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  1. #11
    demarcoa is offline Member
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    Quote Originally Posted by Rich in Nor Cal View Post
    \In brief, wouldn't the tradeoff be a higher single rep max for less endurance for the powerlifter versus a lower single rep max for more endurance by the bodybuilder?
    I wouldn't put it quite that way but generally speaking, that's the reason that while most powerlifters who 'specialize' for a 1RM have higher 1RMs than bodybuilders who don't... but those bodybuilders are often better and taking a slightly lighter weight, maybe 80% 1RM, and doing reps with it. Simply because that's the range they train with.


    Quote Originally Posted by faizalenu View Post
    ==> Donnie Thompson lifts in the low rep ranges, and he weighs about 390lbs. What is true is that AT FIRST you get stronger mostly neural adaptation. You may get 2x as strong, but you won't get 2x as big, so at least part of the the strength has to be coming from neural adaptations. But you don't decide how you get stronger, your body does. It adapts to what you are doing. By your faulty logic, no big people would be strong.
    Yes, very true. If you get stronger, you will get bigger... how much bigger depends on factors like diet and genetics, among other things. Rep range doesn't matter so much imo.
    Being strong in more exercises also seems to = more muscle, usually. Someone who does the big 3 plus military presses, curls, rows and heavy power cleans will probably be bigger than someone who just does the 'big 3'. And someone who gets obscenely strong in various other exercises will be bigger still, even if he isn't quite so good at the big 3... because someone who only does the O-lifts, or the big 3, will be very efficient and doing them but not so strong overall.

  2. #12
    EricJMoss is offline Senior Member
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    demands create structure. high reps, low reps they all have a purpose...it just depends on what your purpose is
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  3. #13
    AriSuper is offline Senior Member
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    Quote Originally Posted by demarcoa View Post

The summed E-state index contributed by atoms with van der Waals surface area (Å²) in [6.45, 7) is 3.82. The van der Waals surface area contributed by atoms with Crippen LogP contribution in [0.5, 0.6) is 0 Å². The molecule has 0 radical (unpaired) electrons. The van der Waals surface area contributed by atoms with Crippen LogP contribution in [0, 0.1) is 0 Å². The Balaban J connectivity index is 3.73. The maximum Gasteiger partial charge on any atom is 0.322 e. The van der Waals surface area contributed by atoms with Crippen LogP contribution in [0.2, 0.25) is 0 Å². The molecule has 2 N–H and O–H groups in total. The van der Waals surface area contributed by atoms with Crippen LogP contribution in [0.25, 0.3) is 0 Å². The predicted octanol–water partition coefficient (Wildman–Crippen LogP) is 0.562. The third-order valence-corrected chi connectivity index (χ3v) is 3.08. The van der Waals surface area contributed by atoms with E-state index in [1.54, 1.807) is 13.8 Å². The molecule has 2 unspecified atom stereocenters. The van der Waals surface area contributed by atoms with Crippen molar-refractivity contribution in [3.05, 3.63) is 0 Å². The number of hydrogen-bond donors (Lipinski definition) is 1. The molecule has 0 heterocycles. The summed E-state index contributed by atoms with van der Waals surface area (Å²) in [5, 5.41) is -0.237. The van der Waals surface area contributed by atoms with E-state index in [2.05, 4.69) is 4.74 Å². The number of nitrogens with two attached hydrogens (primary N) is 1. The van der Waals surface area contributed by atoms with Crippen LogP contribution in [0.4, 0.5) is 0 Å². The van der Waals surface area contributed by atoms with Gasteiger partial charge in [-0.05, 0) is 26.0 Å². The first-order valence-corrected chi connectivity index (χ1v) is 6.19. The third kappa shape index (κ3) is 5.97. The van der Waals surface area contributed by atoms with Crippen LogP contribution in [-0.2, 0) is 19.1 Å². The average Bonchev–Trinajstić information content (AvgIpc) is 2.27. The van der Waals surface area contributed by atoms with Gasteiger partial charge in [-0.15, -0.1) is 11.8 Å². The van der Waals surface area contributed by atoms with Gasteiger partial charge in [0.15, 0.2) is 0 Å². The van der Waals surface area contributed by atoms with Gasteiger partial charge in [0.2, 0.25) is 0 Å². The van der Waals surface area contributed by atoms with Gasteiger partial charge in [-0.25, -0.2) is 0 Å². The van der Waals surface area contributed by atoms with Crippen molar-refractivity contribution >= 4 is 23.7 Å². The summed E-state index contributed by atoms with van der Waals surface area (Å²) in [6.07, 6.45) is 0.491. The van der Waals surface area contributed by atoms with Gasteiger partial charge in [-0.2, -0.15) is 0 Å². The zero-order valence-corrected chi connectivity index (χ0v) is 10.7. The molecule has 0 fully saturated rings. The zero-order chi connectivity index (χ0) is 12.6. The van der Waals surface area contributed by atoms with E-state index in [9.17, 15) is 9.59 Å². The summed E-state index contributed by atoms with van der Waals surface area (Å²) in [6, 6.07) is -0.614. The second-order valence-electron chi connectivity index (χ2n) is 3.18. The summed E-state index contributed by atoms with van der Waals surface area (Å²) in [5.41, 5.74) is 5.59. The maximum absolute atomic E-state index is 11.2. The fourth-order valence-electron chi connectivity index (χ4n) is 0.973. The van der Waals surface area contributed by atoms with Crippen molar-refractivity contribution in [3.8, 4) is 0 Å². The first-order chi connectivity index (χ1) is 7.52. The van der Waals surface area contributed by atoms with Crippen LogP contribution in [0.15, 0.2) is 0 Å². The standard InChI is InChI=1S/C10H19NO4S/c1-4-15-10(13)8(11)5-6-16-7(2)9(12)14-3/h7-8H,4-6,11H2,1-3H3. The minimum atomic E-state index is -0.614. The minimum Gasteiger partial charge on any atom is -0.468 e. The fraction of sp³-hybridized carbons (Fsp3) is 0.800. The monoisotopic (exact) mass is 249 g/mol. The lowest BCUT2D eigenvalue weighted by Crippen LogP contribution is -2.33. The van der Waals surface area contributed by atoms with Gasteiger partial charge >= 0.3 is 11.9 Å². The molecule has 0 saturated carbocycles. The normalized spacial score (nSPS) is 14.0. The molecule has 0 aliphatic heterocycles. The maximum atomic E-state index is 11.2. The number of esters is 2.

... because someone who only does the O-lifts, or the big 3, will be very efficient and doing them but not so strong overall.
    could you elaborate more on this?
    I was under the impression that you don't really need that super complexed workouts to be strong overall,how does this go with the PTTP philosophy, a pull and a press ?
    I'm not trying to diss,but how would your conclusion fair with someone who has a 2Xbodyweight deadlift, 1Xbodyweight military press, 1.5Xbodyweight clean and a 1/2Xbodyweight FCT?

  4. #14
    demarcoa is offline Member
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    To clarify, look at a lightweight oly lifter who focuses his training on just the snatch, C&J and maybe overhead/front squats (like the bulgarians). He'll be incredibly strong, especially p4p on those lifts and extremely efficient. But put him under something like a log press, bent-over row or odd object lift and he won't do so well, simply because he doesn't practice those lifts. He has just enough muscle to get that big snatch and C&J and no excess in other places he doesn't need it.
    (Now, not all oly lifters train like that, the chinese for example do tons of rows, strict presses, bottoms-up overhead squats, cheat curls, bench, etc etc.)
    Now take someone who's built a strong base with the major compound lifts and then builds up his strength on the other stuff. Everything from chins to dumbbell presses, front squats, leg press, whatever. He probably won't be as good on the main lifts as someone who specialized but he'll be better at the other stuff, and he'll be bigger since his muscles had to adapt to more varied stimuli.
    Someone else can probably explain it better than I can.
    And I actually wouldn't call a 2x bw deadlift strong, unless it's a 300-pound guy doing it. A bodyweight press is decent, I can't do it quite yet, but really those # are just the beginning.

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